The point of all of this is that being from this family, and being this type of Jewish child, Jesus—even from childhood—perfectly represented the people of God. God’s plan in sending them a Messiah was that God would become a man, in every way like the people he was coming to save. That salvation extends to all of us who aren’t Jews (as we saw in Simeon’s prayer), but first and foremost the promise was made to the people of Israel. So Jesus came as a perfect Jew: he was circumcised on the eighth day, purified according to the law of Moses, and performed all the necessary rites and rituals that were required of Jewish young men. He represented God’s people perfectly.
Next, Luke shows us that Jesus was indeed human. And he does so by giving us a certain number of details that are surprising.
Firstly, we see that as a baby, he was entirely dependent on his parents. This one sounds relatively obvious—he’s a baby. We wouldn’t expect him to act like Benjamin Button.
His parents named him—v. 21: And at the end of eight days, when he was circumcised, he was called Jesus, the name given by the angel before he was conceived in the womb. His parents brought him to the temple for purification—v. 22: And when the time came for their purification according to the Law of Moses, they brought him up to Jerusalem to present him to the Lord… Simeon takes him into his arms in v. 27: can you imagine what it would be like to hold the Messiah as a baby?
Secondly, we see that when Jesus is a boy, he goes to Jerusalem with his parents for the Feast of the Passover, and he goes into the temple. And there, he listens to them; he asks them questions—v. 46: After three days they [his parents] found him in the temple, sitting among the teachers, listening to them and asking them questions.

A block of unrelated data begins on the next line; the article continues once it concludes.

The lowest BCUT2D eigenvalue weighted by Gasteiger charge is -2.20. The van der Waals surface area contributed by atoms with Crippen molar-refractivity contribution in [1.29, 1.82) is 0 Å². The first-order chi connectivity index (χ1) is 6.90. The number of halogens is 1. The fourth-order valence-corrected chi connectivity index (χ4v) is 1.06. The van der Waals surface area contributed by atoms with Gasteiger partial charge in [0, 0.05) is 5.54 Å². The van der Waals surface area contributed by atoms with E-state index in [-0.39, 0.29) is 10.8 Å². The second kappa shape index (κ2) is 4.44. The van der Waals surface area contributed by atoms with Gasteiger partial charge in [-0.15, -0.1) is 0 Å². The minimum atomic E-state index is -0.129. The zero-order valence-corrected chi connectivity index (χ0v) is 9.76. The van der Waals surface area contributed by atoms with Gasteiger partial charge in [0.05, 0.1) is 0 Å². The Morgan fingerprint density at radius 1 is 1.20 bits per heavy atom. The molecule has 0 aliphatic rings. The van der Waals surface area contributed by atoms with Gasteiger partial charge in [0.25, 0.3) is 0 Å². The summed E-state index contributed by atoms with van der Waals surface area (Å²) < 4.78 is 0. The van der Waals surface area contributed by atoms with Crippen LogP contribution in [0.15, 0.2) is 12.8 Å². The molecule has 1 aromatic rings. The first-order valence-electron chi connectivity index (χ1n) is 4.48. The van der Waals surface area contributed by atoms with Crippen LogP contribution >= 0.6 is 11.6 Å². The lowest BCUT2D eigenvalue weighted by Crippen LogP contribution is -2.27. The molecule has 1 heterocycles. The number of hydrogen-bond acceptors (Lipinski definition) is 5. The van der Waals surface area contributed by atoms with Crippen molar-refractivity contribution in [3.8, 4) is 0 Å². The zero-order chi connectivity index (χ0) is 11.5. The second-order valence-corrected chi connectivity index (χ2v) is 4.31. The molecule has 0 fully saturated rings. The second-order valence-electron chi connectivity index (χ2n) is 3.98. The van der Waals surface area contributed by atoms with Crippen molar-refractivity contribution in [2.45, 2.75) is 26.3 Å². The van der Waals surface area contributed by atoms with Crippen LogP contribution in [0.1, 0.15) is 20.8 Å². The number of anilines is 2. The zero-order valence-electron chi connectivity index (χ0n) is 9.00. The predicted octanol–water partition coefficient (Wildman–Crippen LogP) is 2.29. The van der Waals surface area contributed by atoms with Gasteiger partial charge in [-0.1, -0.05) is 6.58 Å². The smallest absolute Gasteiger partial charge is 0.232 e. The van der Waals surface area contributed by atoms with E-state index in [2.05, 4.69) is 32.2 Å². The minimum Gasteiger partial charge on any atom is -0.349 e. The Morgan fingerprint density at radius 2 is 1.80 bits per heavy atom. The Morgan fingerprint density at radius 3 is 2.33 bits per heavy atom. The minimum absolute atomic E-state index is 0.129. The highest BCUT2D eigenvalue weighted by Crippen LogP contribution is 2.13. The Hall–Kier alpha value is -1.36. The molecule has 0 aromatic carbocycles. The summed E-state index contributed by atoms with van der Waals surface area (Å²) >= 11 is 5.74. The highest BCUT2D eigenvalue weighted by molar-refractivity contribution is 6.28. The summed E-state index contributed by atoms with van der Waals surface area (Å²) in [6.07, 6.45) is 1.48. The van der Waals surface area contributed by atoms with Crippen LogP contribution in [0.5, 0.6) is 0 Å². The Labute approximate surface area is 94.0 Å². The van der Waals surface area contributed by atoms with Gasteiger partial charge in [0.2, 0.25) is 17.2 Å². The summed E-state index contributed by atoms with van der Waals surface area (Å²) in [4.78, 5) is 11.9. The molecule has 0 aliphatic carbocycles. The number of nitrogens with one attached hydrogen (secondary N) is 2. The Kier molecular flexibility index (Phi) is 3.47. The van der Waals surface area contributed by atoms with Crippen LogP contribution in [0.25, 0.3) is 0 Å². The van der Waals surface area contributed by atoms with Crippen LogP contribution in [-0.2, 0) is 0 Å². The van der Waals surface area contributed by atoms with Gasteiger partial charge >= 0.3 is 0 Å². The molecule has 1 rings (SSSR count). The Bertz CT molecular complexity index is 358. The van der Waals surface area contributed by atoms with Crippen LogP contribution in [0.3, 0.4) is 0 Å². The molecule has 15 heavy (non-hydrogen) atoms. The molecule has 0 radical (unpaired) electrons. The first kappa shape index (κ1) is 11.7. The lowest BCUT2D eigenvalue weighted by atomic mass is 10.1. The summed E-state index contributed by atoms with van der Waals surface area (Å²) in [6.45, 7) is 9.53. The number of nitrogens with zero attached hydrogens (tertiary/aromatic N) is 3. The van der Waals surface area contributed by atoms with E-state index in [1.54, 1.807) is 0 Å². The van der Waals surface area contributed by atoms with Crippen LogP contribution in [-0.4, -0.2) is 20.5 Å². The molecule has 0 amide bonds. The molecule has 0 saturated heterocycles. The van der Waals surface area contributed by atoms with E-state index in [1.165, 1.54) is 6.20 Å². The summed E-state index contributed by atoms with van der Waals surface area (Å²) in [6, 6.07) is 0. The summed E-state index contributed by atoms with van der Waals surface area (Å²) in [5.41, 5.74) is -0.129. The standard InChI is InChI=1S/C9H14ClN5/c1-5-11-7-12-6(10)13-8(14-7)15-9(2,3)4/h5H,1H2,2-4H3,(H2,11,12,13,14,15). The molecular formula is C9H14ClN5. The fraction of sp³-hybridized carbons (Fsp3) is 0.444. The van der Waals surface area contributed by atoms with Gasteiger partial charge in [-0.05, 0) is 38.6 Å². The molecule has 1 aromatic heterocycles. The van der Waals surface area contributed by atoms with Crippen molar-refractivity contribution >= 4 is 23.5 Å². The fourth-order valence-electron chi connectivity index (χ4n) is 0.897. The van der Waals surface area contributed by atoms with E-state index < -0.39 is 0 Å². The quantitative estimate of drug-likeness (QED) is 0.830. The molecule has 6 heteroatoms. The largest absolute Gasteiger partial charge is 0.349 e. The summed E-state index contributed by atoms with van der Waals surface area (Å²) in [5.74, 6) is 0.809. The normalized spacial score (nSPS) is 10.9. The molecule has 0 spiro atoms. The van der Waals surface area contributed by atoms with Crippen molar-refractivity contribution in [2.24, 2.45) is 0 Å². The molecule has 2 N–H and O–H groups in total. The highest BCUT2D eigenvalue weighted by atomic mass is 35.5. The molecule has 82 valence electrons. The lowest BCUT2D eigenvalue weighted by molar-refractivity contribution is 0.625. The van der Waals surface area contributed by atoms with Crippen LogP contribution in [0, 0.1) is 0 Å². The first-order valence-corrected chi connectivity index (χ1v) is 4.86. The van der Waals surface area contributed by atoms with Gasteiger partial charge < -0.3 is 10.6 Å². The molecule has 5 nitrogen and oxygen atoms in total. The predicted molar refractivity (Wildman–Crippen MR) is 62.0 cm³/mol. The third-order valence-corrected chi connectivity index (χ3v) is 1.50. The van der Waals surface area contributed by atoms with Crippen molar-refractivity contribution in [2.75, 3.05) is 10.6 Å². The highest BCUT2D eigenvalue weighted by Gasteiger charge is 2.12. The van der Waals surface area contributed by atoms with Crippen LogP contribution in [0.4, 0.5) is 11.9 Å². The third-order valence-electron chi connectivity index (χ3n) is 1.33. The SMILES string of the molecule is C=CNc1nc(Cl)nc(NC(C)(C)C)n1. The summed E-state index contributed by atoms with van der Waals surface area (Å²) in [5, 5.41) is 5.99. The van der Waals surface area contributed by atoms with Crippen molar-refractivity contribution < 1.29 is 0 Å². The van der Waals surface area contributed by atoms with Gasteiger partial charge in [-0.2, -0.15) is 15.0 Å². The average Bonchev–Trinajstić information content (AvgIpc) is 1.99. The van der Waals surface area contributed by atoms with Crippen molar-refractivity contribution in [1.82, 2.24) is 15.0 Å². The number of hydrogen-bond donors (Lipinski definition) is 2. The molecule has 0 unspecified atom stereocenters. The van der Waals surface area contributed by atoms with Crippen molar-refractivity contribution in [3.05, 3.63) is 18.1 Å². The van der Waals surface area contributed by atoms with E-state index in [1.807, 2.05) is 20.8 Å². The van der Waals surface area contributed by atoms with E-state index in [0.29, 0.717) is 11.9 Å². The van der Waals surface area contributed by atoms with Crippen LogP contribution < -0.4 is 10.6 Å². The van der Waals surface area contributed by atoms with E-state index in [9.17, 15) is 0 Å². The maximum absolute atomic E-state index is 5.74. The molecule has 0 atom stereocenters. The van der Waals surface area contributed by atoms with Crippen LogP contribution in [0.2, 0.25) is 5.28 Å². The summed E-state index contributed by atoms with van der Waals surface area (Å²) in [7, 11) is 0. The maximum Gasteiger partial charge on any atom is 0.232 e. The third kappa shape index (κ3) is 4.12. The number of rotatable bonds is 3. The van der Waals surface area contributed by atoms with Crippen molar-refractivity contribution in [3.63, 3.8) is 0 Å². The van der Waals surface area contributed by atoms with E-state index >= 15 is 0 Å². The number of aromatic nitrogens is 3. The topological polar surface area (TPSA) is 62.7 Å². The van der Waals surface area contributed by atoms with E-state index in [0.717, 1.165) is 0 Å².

There is a tremendous amount of speculation as to exactly how much Jesus was aware of when he was growing up—did he know that he was the Son of God? When did he discover that? There are many books—like some apocryphal books, or more modern works like The Last Temptation of Christ—that spend a lot of time pondering those questions. We have no definitive answer; the gospels never include that information. But we see here that he did indeed learn; he was curious; he was inquisitive.
Thirdly—and this is perhaps my favorite—he inadvertently frightens his parents. After the feast of the Passover his family heads home with their whole caravan. His parents clearly had enough faith in him to trust that he would be with the caravan. But he wasn’t there. V. 43: And when the feast was ended, as they were returning, the boy Jesus stayed behind in Jerusalem. When they can’t find him, they of course freak out. They come rushing back to Jerusalem, and they find him in the temple. When they find him, Mary scolds him (v. 48): And his mother said to him, “Son, why have you treated us so? Behold, your father and I have been searching for you in great distress.”
Here’s another question that’s up for a lot of debate: Was Jesus sinning when he stayed behind? Clearly his parents didn’t want him to do this; they expected him to be with them. Was this willful disobedience on his part? It’s an important question, because it it was willful on Jesus’s part, then he wasn’t “without sin” as the Bible claims he was (Hebrews 4.15)…which would mean he wasn’t a sinless sacrifice, which would mean he doesn’t have the power to save anyone.
R. Kent Hughes offers what I think is a good explanation for what happened. He said that although Jesus had probably been to Jerusalem to celebrate the Passover before, now he was twelve. At age thirteen Jewish boys were allowed full membership to the synagogue (similar to the bar mitzvah ceremony observed today). Fathers were encouraged to begin bringing their sons to the synagogue for the reading of the Torah a year before the rite—so this would have been Jesus’s first time hearing the Torah read aloud by the priests in the synagogue. “So,” says Hughes, “twelve-year-old Jesus, brimming with energy and excitement, was brought along to observe and learn as much as he could about the heart of Israel’s religious life.”